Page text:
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Interview with Mark Morgan at PC Gamer
Interview - posted by Infinitron on Fri 24 January 2014, 23:28:34Tags: Fallout; Fallout 2; Mark Morgan; Planescape: Torment; STASIS; Torment: Tides of Numenera; Wasteland 2
The folks at PC Gamer have done a small interview with RPG music man Mark Morgan. It's a decent overview of his career, covering his work on the Black Isle RPGs of the 90s, his departure from the gaming industry for most of the 2000s, and his return in 2009.
And yet Morgan's work in videogames represents only a slice of what has been a remarkably varied and successful career in television, film and even as a member of the band Starship. "In the mid-nineties, I was working mainly in television when an agent friend, Bob Rice, heard the score I was doing for a network show called Prey," Morgan recently told me. "He thought that vibe might translate to videogames and introduced me to a few developers. After doing a couple of games, I discovered that the medium offered a great opportunity for me to explore my goal of writing a score that was minimal, immersive and put the player emotionally inside the game."
His soundtracks for Fallout and Planescape are particularly distinctive because the developers specifically wanted to avoid a conventional orchestral score. "Although Planescape: Torment had some orchestral elements, it still came from an ambient place in order to tell the story, whereas Fallout was simply a very dark ambient game," Morgan said. "The developers knew they liked the ambient vibe, so based on some of my prior work they approached me to explore the possibilities for these games. With Planescape: Torment it was a conscious decision to be more thematic but keep it ambient."
Yet after 1999, the year in which his work appeared in both Planescape and Civilization: Call to Power, Morgan effectively fell off the face of the Earth, at least as far as gamers are concerned. He provided some music for the Giants: Citizen Kabuto soundtrack but otherwise appeared to have moved on to other things. It would be ten years before he returned to games with EA's 2009 release Need for Speed: Shift.
"During that decade, I found myself writing music for television again. Then out of the blue, Charles Deenan, who I had worked with at Interplay and was now at Electronic Arts, asked me to contribute some tracks for Need for Speed: Shift. I had always wanted to do that genre of game, so I jumped at his offer. Soon after, I was offered Prey 2, which I co-wrote with a fellow composer, Jason Graves," Morgan said. "The experience rekindled my love of writing for games. And luckily, soon thereafter I got a call from Brian Fargo, for whom I had worked when he was CEO of Interplay. He was now running inXile, and asked if I wanted to work on Wasteland 2, followed by Torment: Tides of Numenera. Since I had worked on what were essentially the prequels to both of those games, I was thrilled to revisit them."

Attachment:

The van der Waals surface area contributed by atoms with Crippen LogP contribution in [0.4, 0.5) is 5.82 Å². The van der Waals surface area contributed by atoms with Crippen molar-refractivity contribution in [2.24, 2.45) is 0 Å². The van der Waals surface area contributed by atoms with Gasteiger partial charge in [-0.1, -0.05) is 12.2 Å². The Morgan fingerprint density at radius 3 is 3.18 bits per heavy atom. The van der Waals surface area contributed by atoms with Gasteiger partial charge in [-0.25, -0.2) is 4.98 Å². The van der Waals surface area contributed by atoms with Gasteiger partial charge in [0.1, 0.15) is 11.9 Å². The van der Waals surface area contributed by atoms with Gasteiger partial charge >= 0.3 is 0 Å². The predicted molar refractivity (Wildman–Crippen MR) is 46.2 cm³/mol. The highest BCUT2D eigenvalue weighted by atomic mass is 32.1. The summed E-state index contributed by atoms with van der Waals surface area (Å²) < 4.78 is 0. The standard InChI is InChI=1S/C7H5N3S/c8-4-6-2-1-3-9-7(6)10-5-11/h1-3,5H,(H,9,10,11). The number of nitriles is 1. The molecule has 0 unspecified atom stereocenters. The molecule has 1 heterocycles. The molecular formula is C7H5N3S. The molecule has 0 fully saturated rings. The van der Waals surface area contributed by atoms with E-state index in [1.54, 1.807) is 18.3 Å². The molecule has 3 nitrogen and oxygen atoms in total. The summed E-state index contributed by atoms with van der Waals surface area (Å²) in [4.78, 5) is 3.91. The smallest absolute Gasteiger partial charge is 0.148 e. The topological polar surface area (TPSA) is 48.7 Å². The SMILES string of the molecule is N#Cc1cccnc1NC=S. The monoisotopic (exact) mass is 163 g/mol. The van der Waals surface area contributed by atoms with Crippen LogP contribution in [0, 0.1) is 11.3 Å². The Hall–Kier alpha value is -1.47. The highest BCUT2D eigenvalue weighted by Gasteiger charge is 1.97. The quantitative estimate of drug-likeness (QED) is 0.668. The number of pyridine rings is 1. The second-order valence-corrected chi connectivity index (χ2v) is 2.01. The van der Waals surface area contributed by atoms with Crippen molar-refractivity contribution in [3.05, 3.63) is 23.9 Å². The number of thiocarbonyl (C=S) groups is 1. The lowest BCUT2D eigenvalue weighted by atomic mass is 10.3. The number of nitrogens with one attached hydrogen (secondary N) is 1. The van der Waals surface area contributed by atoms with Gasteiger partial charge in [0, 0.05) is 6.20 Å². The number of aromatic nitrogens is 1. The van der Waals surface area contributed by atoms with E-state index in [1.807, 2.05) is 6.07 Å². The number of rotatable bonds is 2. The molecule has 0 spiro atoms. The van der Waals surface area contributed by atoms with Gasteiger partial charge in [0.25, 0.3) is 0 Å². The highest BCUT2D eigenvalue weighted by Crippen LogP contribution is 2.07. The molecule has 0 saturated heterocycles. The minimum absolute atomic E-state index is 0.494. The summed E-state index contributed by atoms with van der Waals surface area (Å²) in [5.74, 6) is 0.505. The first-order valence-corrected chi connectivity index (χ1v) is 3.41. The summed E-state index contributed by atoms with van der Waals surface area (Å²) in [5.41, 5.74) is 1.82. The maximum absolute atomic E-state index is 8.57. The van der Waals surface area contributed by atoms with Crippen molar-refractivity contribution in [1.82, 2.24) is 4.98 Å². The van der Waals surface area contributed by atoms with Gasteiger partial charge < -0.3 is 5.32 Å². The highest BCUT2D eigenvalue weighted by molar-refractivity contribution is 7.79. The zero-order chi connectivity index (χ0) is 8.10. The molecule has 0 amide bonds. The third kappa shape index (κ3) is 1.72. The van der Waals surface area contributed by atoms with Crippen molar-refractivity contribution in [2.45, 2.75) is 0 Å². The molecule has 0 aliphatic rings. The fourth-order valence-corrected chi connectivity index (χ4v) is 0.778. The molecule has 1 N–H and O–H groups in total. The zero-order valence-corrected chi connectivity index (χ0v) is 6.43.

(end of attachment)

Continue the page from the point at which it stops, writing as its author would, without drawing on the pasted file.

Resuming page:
[...] He also allowed that his rather sudden re-entry into the field is driven in part by the emergence of a strengthened indie sector, which has rekindled his interest in gaming. "With the advent of crowd-funding, smaller independent developers can make the style of games that avid gamers want to play. Without the constraints of 'corporate-think,' this freedom translates to the music as well," he said. That gamer sensibility is reflected in his participation in a third game, Stasis, a far more modest Kickstarter project he asked to take part in simply because he thought it looked cool.
"When I first saw the visuals I was hooked. The creators of Stasis, Chris Bischoff and his brother Nic, have such a passion for their game it was infectious," he said. "After seeing their teaser on Kickstarter, I emailed Chris to see if they had a composer. He emailed me back that they didn’t, so I talked him into letting me do it."
[...] As for the future, Morgan said he's never really sure what it holds, but he sounds happy about his recent resurgence in games. "A lot of the music I’m asked to do style-wise is a departure from what I do in TV, so it’s really satisfying from a creative point of view," he said. "I also love the fact that, at least with the games I’m working on at present, I'm asked, 'Can you make it even darker?' That always works for me."